It is of interest that when Czar Alexander II was assassinated in 1881 slabs of jade were brought from Siberia to make his sarcophagus. When Czar Alexander III died in1894 a large jade canopy was erected over his tomb. Thus the example of Tamerlane’s tomb was followed almost 5oo years later.
Jade in Europe2
Many jade implements used by Neolithic lake dwellers in Switzerland have been uncovered, both nephrite and jadeite, and recently small local deposits of both jades have been found. No jade has turned up in Etruscan or Roman sites, and only a few nephrite artifacts in Greece and a few celts of jadeite in Crete. No European source of jade was known until the 1800’s when it was first found in Silesia. In 1889 the famous gemologist George Kunz who was Tiffany’s gemologist visited Silesia and found one of the largest nephrite boulders weighing 4710 pounds. It is on display in the American Museum of Natural history in New York and looks remarkably like Siberian nephrite.
Prehistoric humans through most of European Russia knew and used jade as attested by numerous axe heads and other implements in their tombs.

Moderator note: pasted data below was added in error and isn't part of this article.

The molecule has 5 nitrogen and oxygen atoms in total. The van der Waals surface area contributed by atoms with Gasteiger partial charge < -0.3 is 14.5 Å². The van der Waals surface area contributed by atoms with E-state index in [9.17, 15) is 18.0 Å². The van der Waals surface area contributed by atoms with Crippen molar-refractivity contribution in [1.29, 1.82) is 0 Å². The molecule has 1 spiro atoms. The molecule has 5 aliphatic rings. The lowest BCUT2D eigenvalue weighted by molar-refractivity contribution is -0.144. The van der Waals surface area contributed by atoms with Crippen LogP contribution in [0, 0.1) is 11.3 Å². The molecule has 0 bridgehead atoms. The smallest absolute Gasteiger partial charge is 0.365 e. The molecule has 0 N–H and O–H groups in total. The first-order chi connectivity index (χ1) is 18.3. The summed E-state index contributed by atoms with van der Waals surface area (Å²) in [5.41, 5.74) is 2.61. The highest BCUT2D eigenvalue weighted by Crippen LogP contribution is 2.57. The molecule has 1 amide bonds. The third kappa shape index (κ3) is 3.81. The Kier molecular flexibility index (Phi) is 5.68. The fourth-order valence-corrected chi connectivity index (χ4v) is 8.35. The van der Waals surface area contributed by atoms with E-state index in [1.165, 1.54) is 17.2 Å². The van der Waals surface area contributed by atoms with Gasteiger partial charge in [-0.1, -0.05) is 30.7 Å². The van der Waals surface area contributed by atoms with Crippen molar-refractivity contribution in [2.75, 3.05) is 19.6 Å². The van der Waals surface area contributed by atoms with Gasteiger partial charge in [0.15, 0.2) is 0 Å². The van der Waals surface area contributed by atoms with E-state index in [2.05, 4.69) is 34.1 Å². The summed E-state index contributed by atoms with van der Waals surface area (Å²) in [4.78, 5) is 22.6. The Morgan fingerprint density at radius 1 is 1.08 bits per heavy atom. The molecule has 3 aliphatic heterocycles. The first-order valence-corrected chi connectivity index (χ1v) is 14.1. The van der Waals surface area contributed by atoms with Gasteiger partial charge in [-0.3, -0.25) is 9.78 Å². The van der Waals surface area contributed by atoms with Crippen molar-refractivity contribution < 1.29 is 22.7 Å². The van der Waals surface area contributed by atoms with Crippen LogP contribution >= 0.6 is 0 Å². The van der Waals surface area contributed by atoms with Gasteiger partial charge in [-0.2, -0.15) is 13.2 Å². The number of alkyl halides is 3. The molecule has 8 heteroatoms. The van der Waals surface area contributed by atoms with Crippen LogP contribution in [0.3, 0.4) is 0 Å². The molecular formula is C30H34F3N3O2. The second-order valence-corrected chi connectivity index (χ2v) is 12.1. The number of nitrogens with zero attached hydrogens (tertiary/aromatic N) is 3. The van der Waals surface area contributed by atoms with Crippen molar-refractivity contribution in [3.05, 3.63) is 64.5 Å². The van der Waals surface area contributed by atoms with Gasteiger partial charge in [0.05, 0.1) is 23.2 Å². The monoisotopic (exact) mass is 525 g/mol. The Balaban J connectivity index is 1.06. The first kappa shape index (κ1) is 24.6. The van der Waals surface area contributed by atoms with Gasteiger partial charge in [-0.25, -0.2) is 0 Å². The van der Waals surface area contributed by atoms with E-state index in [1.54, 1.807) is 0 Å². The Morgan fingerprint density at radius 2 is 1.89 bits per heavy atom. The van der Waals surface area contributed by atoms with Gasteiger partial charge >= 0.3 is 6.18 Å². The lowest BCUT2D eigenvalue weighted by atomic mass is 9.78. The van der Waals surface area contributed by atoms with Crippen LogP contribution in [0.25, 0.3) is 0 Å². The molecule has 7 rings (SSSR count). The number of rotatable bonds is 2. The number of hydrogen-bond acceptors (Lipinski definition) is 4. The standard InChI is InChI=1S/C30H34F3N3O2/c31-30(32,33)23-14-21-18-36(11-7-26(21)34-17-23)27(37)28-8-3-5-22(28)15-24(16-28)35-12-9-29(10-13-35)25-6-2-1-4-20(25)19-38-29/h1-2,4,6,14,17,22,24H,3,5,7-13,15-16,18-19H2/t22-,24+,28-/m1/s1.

Jade in Mesoamerica2, 6
Asiatic people migrated across the Bering Strait land bridge to North America ca 25,000BC and ca 12,000 BC and spread to Central and South America. Agriculture began in Central America about 5000BC. About 1300 BC, without any signs of gradual development, a highly civilized race suddenly appeared along the coast of the Gulf of Mexico. We call these people the Olmecs. They prospered until 500 BC; their culture included the earliest calendar, rudiments of a written language, and the first large religious centers (with worship of jaguar gods). They also knew and used jade, and carved it at a very high level of artistry. Their culture influenced the entire Mesoamerican region over the next 2000 years giving rise to a widespread reverence for jade persisting in the Mayan and Aztec cultures.
The Mayan culture on the Yucatan Peninsula began about 300 BC and lasted almost 1000 years, when it was overcome by invading Toltecs from the west; their culture lasted another 300 years. These Yucatan cultures developed an advanced writing system and mathematical ideas including the zero. They had a 365 day sophisticated calendar and distinctive architecture and artistry. Their jade carving skill peaked between A.D. 600 and A.D. 900 and enormous numbers of ornaments were produced as well as large plaques carved in high relief and a life-sized jaguar carving with 72 polished jade discs attached; the jaguar was found under a great pyramid at Chichen Itza. Elaborate jade burial masks and suits have been found very similar to the Chinese. The Mayans believed that jade would buy food in the next life. They also used jade knives and bowls in human sacrifices and bloodletting.
The group of city-states that remained after the destruction of Tula, stronghold of the Toltecs, became the base of the Aztec civilization. The Aztecs also considered jade far more precious than gold and used it for ornaments, rituals and sacrifices. A mere 200 years later the Spaniards arrived.